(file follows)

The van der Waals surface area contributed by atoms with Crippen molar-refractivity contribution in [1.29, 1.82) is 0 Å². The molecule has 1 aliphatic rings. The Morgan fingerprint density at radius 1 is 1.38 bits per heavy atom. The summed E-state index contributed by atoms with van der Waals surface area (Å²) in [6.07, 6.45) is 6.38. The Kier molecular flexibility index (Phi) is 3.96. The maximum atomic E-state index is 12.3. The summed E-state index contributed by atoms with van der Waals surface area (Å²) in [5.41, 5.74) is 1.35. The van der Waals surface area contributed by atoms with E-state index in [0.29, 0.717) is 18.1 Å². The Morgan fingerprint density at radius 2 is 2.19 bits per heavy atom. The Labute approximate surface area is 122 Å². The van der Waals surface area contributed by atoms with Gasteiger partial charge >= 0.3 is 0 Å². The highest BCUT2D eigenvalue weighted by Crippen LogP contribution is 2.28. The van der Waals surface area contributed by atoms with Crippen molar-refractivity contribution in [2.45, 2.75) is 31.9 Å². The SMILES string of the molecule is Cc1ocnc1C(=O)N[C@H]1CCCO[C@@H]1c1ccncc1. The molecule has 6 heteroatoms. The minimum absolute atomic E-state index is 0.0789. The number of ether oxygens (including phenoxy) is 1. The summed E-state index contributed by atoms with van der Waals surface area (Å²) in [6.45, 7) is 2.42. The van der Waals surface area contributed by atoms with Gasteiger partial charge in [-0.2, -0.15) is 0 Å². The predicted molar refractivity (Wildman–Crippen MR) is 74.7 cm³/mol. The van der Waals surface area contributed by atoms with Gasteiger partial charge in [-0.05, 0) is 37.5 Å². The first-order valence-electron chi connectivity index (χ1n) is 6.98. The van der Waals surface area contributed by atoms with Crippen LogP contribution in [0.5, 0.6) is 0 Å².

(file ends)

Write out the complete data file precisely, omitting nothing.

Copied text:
The van der Waals surface area contributed by atoms with Crippen molar-refractivity contribution in [1.29, 1.82) is 0 Å². The molecule has 1 aliphatic rings. The Morgan fingerprint density at radius 1 is 1.38 bits per heavy atom. The summed E-state index contributed by atoms with van der Waals surface area (Å²) in [6.07, 6.45) is 6.38. The Kier molecular flexibility index (Phi) is 3.96. The maximum atomic E-state index is 12.3. The summed E-state index contributed by atoms with van der Waals surface area (Å²) in [5.41, 5.74) is 1.35. The van der Waals surface area contributed by atoms with E-state index in [0.29, 0.717) is 18.1 Å². The Morgan fingerprint density at radius 2 is 2.19 bits per heavy atom. The Labute approximate surface area is 122 Å². The van der Waals surface area contributed by atoms with Gasteiger partial charge >= 0.3 is 0 Å². The highest BCUT2D eigenvalue weighted by Crippen LogP contribution is 2.28. The van der Waals surface area contributed by atoms with Crippen molar-refractivity contribution in [2.45, 2.75) is 31.9 Å². The SMILES string of the molecule is Cc1ocnc1C(=O)N[C@H]1CCCO[C@@H]1c1ccncc1. The molecule has 6 heteroatoms. The minimum absolute atomic E-state index is 0.0789. The number of ether oxygens (including phenoxy) is 1. The summed E-state index contributed by atoms with van der Waals surface area (Å²) in [6.45, 7) is 2.42. The van der Waals surface area contributed by atoms with Gasteiger partial charge in [-0.2, -0.15) is 0 Å². The predicted molar refractivity (Wildman–Crippen MR) is 74.7 cm³/mol. The van der Waals surface area contributed by atoms with Gasteiger partial charge in [-0.05, 0) is 37.5 Å². The first-order valence-electron chi connectivity index (χ1n) is 6.98. The van der Waals surface area contributed by atoms with Crippen LogP contribution in [0.5, 0.6) is 0 Å².